In the current case, Microsoft conceded that it infringed AT&T patents related to digital speech compression. But, they objected to AT&T's claim that a golden master should be considered a component under 271(f) and Microsoft, accordingly, liable for foreign damages.

In siding with Microsoft's position, the court has brought some rationality into the world of software patents. Indeed, many in the software industry have been watching this case closely and considering whether (assuming the original decision was unchanged) it would be a reason for moving development efforts offshore.

The other decision - KSR v. Teleflex - was important because the court made it easier for the PTO and defendants to challenge questionable patents consisting of combinations of elements on the basis of "obviousness". It is a basic tenet of patent law that things that are "obvious" are not subject to patent protection. As the court noted in an earlier case, allowing an obvious combination of components "withdraws what is already known into the field of its monopoly and diminishes the resources available to skillful men." But what is obvious is not always clear, especially in the case of a claimed invention consisting of a combination of elements. In KSR, the dispute was whether it was obvious that electronically adjustable automobile pedals would replace mechanical ones. The Federal Circuit applied what is known as the TSM ("Teaching, Suggestion, Motivation") test to determine whether the electronically adjustable pedal configuration was obvious. Under this test, the court seeks written evidence - for example, scholarly works or something published – to support a finding of obviousness.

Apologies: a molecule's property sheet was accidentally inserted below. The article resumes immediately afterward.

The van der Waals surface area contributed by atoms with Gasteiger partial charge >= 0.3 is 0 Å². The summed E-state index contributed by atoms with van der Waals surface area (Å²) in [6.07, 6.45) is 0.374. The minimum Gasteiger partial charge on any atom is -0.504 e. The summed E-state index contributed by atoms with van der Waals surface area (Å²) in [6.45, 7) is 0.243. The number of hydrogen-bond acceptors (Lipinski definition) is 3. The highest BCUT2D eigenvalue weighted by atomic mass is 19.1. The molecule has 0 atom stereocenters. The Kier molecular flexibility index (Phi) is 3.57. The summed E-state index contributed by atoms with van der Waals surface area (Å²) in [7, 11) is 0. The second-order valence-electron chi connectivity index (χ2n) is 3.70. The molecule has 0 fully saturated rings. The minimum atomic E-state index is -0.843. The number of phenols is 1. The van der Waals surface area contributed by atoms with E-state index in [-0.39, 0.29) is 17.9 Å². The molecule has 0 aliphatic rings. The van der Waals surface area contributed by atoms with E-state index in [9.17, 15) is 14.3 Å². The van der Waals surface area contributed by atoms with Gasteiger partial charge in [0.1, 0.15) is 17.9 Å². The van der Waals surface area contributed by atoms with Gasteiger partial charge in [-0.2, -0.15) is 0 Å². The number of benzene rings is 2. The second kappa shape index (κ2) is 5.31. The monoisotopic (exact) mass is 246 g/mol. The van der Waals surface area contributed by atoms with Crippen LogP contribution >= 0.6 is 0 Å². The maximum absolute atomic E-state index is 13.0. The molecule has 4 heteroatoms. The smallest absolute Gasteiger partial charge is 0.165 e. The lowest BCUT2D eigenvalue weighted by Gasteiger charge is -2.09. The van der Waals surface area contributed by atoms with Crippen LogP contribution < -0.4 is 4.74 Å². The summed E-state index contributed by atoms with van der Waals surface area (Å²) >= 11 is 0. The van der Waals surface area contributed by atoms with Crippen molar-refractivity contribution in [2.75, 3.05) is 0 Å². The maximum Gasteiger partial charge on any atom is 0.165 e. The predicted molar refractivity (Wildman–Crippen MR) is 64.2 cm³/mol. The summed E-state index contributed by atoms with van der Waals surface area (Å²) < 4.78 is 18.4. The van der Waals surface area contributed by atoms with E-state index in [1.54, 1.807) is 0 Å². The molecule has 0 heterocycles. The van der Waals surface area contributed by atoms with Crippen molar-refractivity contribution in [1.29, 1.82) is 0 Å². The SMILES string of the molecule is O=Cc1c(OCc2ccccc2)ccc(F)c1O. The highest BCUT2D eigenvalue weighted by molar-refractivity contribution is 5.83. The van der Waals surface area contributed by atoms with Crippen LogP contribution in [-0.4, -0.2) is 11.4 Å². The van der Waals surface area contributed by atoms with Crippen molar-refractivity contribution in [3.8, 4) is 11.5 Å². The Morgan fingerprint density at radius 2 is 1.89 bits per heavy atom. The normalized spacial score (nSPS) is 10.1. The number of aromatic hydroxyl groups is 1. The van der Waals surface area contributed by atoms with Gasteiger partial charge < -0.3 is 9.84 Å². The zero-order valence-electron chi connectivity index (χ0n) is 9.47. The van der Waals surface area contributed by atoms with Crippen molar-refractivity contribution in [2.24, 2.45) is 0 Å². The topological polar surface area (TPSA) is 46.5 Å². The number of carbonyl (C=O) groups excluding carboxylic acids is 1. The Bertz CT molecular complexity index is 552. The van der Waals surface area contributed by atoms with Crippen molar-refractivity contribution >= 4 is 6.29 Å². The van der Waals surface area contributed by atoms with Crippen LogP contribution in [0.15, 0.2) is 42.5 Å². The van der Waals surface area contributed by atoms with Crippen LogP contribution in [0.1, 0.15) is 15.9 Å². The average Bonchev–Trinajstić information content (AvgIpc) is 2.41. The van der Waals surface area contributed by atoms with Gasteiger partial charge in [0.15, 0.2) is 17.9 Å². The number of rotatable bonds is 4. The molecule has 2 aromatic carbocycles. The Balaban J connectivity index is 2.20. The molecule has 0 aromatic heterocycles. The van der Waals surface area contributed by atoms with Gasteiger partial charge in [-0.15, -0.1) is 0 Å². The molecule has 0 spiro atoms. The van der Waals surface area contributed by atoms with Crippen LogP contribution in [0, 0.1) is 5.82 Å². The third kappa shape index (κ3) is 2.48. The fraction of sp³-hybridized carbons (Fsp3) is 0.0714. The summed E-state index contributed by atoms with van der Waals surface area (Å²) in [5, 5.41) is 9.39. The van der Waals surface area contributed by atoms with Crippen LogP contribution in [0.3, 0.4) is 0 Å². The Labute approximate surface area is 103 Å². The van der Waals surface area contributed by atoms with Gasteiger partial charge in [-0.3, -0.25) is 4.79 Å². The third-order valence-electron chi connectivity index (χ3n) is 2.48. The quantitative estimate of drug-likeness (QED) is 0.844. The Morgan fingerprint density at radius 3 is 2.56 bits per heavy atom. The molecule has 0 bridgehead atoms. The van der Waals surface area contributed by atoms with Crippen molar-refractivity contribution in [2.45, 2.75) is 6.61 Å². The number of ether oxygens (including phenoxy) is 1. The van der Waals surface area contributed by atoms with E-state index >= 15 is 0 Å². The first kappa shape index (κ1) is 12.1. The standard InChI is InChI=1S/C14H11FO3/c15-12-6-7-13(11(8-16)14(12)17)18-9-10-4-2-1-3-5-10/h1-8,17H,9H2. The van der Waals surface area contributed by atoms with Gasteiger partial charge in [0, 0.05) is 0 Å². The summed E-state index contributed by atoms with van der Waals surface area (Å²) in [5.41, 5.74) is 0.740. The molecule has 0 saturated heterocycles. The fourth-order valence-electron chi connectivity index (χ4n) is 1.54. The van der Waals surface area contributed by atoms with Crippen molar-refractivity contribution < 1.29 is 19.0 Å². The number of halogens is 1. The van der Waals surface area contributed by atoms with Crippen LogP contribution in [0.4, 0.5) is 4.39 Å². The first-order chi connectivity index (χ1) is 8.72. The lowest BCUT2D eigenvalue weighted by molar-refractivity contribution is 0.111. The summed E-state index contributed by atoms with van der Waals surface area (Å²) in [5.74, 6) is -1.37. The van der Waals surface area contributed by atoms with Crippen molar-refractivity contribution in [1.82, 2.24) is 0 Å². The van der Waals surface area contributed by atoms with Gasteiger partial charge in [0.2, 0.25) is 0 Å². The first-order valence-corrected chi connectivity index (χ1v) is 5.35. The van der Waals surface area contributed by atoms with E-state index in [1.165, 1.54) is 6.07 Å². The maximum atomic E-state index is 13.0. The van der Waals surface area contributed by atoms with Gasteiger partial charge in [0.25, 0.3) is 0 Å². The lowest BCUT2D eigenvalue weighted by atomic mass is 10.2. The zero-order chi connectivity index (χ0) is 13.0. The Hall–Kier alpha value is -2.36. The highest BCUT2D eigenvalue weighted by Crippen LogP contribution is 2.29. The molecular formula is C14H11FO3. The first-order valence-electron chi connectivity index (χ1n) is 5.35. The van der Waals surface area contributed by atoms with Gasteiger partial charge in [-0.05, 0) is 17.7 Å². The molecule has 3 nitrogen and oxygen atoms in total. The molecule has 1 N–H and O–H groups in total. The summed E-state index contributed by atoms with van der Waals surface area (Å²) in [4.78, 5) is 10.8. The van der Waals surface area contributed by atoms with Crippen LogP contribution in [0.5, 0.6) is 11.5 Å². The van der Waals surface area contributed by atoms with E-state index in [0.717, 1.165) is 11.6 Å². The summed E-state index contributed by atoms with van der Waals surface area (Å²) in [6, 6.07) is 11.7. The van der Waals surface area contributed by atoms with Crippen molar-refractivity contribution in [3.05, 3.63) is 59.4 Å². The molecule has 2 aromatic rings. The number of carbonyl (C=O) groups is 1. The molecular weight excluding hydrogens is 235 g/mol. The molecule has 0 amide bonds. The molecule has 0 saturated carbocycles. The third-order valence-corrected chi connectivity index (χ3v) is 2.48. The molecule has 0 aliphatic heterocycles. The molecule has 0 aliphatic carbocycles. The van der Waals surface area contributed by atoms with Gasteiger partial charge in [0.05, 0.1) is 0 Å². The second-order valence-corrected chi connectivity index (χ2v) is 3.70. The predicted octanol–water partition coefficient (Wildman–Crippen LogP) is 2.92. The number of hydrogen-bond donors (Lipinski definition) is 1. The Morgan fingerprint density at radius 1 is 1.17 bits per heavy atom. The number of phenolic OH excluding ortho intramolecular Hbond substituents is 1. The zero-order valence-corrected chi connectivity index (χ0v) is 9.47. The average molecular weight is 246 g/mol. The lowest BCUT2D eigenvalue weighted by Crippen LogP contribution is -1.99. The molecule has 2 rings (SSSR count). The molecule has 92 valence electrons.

In overturning the lower court decision, the Supreme Court unanimously recognized that the TSM analysis was too limiting: "In many fields it may be that there is little discussion of obvious techniques or combinations, and it often may be the case that market demand, rather than scientific literature, will drive design trends."